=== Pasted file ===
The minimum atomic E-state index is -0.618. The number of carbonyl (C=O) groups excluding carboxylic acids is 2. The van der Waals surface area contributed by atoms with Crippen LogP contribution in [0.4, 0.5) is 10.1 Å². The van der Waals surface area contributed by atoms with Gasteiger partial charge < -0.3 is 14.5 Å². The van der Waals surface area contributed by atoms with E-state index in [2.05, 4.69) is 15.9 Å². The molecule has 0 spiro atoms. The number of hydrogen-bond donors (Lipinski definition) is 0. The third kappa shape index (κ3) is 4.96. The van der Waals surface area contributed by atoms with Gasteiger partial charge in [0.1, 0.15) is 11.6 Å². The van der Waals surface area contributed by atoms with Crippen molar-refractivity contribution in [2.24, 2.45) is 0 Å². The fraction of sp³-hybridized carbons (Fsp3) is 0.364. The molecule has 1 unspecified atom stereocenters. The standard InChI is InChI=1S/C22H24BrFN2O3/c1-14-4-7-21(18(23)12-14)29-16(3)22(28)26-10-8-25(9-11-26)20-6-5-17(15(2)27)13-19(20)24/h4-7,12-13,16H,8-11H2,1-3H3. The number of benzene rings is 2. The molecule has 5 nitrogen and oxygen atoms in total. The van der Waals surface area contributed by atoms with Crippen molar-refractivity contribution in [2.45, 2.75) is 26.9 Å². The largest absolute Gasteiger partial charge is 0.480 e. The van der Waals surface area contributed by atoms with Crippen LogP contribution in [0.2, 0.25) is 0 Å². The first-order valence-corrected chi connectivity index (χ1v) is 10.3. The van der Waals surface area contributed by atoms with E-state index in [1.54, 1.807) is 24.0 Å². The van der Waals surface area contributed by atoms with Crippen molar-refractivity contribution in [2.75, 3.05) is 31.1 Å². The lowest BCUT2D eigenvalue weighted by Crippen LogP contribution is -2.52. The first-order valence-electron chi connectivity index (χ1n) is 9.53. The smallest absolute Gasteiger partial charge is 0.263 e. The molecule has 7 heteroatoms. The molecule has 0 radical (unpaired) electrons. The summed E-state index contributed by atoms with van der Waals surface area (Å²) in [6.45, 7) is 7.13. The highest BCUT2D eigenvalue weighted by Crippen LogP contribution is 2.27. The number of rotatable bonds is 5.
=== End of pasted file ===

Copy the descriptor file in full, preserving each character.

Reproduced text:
The minimum atomic E-state index is -0.618. The number of carbonyl (C=O) groups excluding carboxylic acids is 2. The van der Waals surface area contributed by atoms with Crippen LogP contribution in [0.4, 0.5) is 10.1 Å². The van der Waals surface area contributed by atoms with Gasteiger partial charge < -0.3 is 14.5 Å². The van der Waals surface area contributed by atoms with E-state index in [2.05, 4.69) is 15.9 Å². The molecule has 0 spiro atoms. The number of hydrogen-bond donors (Lipinski definition) is 0. The third kappa shape index (κ3) is 4.96. The van der Waals surface area contributed by atoms with Gasteiger partial charge in [0.1, 0.15) is 11.6 Å². The van der Waals surface area contributed by atoms with Crippen molar-refractivity contribution in [2.24, 2.45) is 0 Å². The fraction of sp³-hybridized carbons (Fsp3) is 0.364. The molecule has 1 unspecified atom stereocenters. The standard InChI is InChI=1S/C22H24BrFN2O3/c1-14-4-7-21(18(23)12-14)29-16(3)22(28)26-10-8-25(9-11-26)20-6-5-17(15(2)27)13-19(20)24/h4-7,12-13,16H,8-11H2,1-3H3. The number of benzene rings is 2. The molecule has 5 nitrogen and oxygen atoms in total. The van der Waals surface area contributed by atoms with Crippen molar-refractivity contribution in [2.45, 2.75) is 26.9 Å². The largest absolute Gasteiger partial charge is 0.480 e. The van der Waals surface area contributed by atoms with Crippen LogP contribution in [0.2, 0.25) is 0 Å². The first-order valence-corrected chi connectivity index (χ1v) is 10.3. The van der Waals surface area contributed by atoms with E-state index in [1.54, 1.807) is 24.0 Å². The van der Waals surface area contributed by atoms with Crippen molar-refractivity contribution in [2.75, 3.05) is 31.1 Å². The lowest BCUT2D eigenvalue weighted by Crippen LogP contribution is -2.52. The first-order valence-electron chi connectivity index (χ1n) is 9.53. The smallest absolute Gasteiger partial charge is 0.263 e. The molecule has 7 heteroatoms. The molecule has 0 radical (unpaired) electrons. The summed E-state index contributed by atoms with van der Waals surface area (Å²) in [6.45, 7) is 7.13. The highest BCUT2D eigenvalue weighted by Crippen LogP contribution is 2.27. The number of rotatable bonds is 5.